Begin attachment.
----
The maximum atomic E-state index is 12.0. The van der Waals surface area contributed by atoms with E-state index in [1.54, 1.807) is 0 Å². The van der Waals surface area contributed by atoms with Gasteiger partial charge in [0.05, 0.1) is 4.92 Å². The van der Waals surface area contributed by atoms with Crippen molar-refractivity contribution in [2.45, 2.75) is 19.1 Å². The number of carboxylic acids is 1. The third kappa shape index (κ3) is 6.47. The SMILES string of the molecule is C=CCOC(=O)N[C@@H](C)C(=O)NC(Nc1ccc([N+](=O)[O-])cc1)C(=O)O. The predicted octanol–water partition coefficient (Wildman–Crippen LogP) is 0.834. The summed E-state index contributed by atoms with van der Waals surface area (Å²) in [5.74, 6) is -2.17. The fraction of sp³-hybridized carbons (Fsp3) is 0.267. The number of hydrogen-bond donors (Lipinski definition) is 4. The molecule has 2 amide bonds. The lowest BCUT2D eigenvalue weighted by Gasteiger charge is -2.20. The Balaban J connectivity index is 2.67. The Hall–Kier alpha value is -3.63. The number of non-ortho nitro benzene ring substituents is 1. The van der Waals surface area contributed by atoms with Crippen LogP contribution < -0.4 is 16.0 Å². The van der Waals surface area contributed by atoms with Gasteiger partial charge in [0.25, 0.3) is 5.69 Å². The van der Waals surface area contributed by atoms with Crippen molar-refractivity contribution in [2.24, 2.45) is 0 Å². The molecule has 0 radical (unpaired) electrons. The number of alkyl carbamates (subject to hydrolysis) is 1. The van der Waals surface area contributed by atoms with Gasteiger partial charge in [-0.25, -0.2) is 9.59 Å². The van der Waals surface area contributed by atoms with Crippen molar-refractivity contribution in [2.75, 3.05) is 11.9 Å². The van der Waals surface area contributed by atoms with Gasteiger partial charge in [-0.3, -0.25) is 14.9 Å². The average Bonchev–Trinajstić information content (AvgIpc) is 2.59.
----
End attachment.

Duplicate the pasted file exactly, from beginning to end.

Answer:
The maximum atomic E-state index is 12.0. The van der Waals surface area contributed by atoms with E-state index in [1.54, 1.807) is 0 Å². The van der Waals surface area contributed by atoms with Gasteiger partial charge in [0.05, 0.1) is 4.92 Å². The van der Waals surface area contributed by atoms with Crippen molar-refractivity contribution in [2.45, 2.75) is 19.1 Å². The number of carboxylic acids is 1. The third kappa shape index (κ3) is 6.47. The SMILES string of the molecule is C=CCOC(=O)N[C@@H](C)C(=O)NC(Nc1ccc([N+](=O)[O-])cc1)C(=O)O. The predicted octanol–water partition coefficient (Wildman–Crippen LogP) is 0.834. The summed E-state index contributed by atoms with van der Waals surface area (Å²) in [5.74, 6) is -2.17. The fraction of sp³-hybridized carbons (Fsp3) is 0.267. The number of hydrogen-bond donors (Lipinski definition) is 4. The molecule has 2 amide bonds. The lowest BCUT2D eigenvalue weighted by Gasteiger charge is -2.20. The Balaban J connectivity index is 2.67. The Hall–Kier alpha value is -3.63. The number of non-ortho nitro benzene ring substituents is 1. The van der Waals surface area contributed by atoms with Crippen LogP contribution < -0.4 is 16.0 Å². The van der Waals surface area contributed by atoms with Gasteiger partial charge in [0.25, 0.3) is 5.69 Å². The van der Waals surface area contributed by atoms with Crippen molar-refractivity contribution in [2.24, 2.45) is 0 Å². The molecule has 0 radical (unpaired) electrons. The number of alkyl carbamates (subject to hydrolysis) is 1. The van der Waals surface area contributed by atoms with Gasteiger partial charge in [-0.25, -0.2) is 9.59 Å². The van der Waals surface area contributed by atoms with Crippen molar-refractivity contribution in [2.75, 3.05) is 11.9 Å². The van der Waals surface area contributed by atoms with Gasteiger partial charge in [-0.3, -0.25) is 14.9 Å². The average Bonchev–Trinajstić information content (AvgIpc) is 2.59.